LOUISVILLE, Ky. (WDRB) — Zion, Zion, Zion, Zion, Zion, Zion, Zion, Zion, Zion, Zion, Zion, Zion, Zion, Zion.

I could say it a thousand more times but I stopped at 14 — one for every spot in the NBA Draft Lottery. That still likely is not enough to satisfy the folks at ESPN, Duke or the recruiting services.

This NBA Draft, the one that will unfold June 20 at the Barclays Center in Brooklyn, N.Y., begins and ends with Zion Williamson, the guy whose college season ended one game shy of the Final Four in the NCAA Tournament.

In this NBA Draft there is Zion and there is everybody else — or nobody else, depending upon your perspective on the remainder of the group that many analysts consider an average to below-average draft class.

The New Orleans Pelicans won the first spot in the lottery. They will take Zion. Zion will not force his way to another franchise. Everybody will live happily ever after.

Except ...

... let’s see if you can answer this question: How many overall Number One draft picks are still competing in the 2019 NBA playoffs?

I asked that question in the WDRB Sports Department Thursday — and three people failed to deliver the answer. (I'll withhold the names of my co-workers to prevent embarrassment in the ranks.)

The answer is one — Andrew Bogut, taken first by the Milwaukee Bucks in 2005.

This will be your response to that trivial tidbit: Big deal.

Zion Williamson is a more dynamic and talented player than everybody drafted first since 2003, the year the Cleveland Cavaliers selected LeBron James out of St. Vincent-St. Mary’s High School in Akron.

Perhaps.

Williamson is certainly more likely to succeed than Markell Fultz (2017), Anthony Bennett (2013) or Andrea Bargnani (2006), all members of the Overall Number One Pick club.

But Ben Simmons went to Philadelphia from Louisiana State with awfully sizzling credentials in 2016. I don’t have to hype anything Anthony Davis did for Kentucky during the Wildcats’ 2011-12 NCAA Championship season.

Kyrie Irving, John Wall, Blake Griffin, Derrick Rose, Dwight Howard?

Hardly terrible, any of them.

Question Number Two: How many of the last 15 overall top picks, starting with Howard in 2004, have won NBA titles?

The answer is two — Bogut as the fifth wheel with the Warriors and Irving, as Robin to LeBron James’s Batman in Cleveland.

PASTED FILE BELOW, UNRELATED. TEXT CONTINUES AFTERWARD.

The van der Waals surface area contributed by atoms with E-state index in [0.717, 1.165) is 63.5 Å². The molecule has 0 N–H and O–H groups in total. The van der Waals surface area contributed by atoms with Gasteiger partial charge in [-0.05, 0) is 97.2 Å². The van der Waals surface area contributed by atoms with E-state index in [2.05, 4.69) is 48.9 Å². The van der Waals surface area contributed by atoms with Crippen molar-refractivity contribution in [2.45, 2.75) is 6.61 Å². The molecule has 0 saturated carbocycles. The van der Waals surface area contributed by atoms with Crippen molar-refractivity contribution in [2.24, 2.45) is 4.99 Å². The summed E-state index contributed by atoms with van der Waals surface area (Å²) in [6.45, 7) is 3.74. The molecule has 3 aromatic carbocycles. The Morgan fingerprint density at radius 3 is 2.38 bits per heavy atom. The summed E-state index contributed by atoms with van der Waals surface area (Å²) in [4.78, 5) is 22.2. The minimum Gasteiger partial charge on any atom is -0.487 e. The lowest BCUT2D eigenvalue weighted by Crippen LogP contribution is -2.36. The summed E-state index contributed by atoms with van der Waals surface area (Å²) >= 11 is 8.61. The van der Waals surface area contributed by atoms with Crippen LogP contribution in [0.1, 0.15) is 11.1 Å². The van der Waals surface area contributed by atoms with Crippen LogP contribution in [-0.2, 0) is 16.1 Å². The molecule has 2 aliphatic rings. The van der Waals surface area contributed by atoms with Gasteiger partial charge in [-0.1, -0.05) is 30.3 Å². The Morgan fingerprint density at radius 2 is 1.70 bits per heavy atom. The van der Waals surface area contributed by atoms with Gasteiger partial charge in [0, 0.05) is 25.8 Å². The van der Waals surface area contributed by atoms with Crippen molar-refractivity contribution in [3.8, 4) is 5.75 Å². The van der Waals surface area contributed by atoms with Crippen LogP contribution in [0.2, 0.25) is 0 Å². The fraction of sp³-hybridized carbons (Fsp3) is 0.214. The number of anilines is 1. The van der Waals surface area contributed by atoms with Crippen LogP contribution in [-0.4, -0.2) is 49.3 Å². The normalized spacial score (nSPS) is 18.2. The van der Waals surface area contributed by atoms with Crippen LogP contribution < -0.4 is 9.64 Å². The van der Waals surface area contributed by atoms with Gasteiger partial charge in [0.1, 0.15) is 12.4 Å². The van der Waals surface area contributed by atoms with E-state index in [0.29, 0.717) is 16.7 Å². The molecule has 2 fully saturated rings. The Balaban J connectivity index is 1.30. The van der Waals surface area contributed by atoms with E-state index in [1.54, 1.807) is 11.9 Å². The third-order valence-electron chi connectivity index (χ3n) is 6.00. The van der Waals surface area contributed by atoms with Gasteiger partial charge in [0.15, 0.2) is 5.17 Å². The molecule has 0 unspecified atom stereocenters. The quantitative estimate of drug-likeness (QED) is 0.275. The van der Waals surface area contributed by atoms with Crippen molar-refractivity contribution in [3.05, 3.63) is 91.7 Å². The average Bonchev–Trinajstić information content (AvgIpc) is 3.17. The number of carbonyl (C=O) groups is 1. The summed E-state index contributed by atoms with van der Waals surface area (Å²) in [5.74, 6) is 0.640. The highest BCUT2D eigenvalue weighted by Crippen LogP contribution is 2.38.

It’s not a knock at Williamson, a tremendous prospect because of his unique blend of size, bulk and athleticism. I believe he will be a wonderful NBA player, although I do wonder if he is at risk of being exposed as an undersized power forward with a questionable shooting stroke.

Consider this a reminder there are hits and misses — even with the overall first selection in the NBA Draft.

In fact, I dug a bit deeper into the connection between Draft history and the current playoffs.

What if I told you one of the four teams competing in the 2019 playoffs made it to the conference finals without a lottery pick?

Trust me. It’s true. Check the Eastern Conference finals. Between the Toronto Raptors and Milwaukee Bucks, there is one guy taken in the first 14 selections of his draft year.

Not Kawhi Leonard, the Raptors’ Mr. Everything.

He went No. 15 to San Antonio out of San Diego State in 2011.

That was 13 spots behind Derrick Williams, nine behind Jan Vesely, seven behind Brandon Knight and five behind Jimmer Fredette.

Not Giannis Antetokounmpo.

He also went No. 15 to Milwaukee from his club team in Greece in 2013.

That was 14 spots behind Bennett, 11 spots behind Cody Zeller, 9 behind Nerlens Noel and one behind recruiting poster child Shabazz Muhammad.

Who is the sole lottery pick performing in the Eastern Conference Finals?

That would be Brook Lopez of Milwaukee, who was taken 10th, seven spots behind O.J. Mayo and one behind D.J. Augustin in 2008.

By my count there are 12 lottery picks still competing in the 2019 NBA playoffs.

Six are members of the Golden State Warriors — Bogut; DeMarcus Cousins (injured); Kevin Durant (also injured), Steph Curry; Andre Iguodala and Shaun Livingston.

Portland, the other team in the Western Conference finals, counters with five lottery guys — Al-Farouq Aminu; Enes Kanter; C.J. McCollum, Damian Lillard and Evan Turner.

In the East — it’s Brook Lopez.

Remember that name.

And remember, your draft credentials guarantee little in these NBA playoffs.

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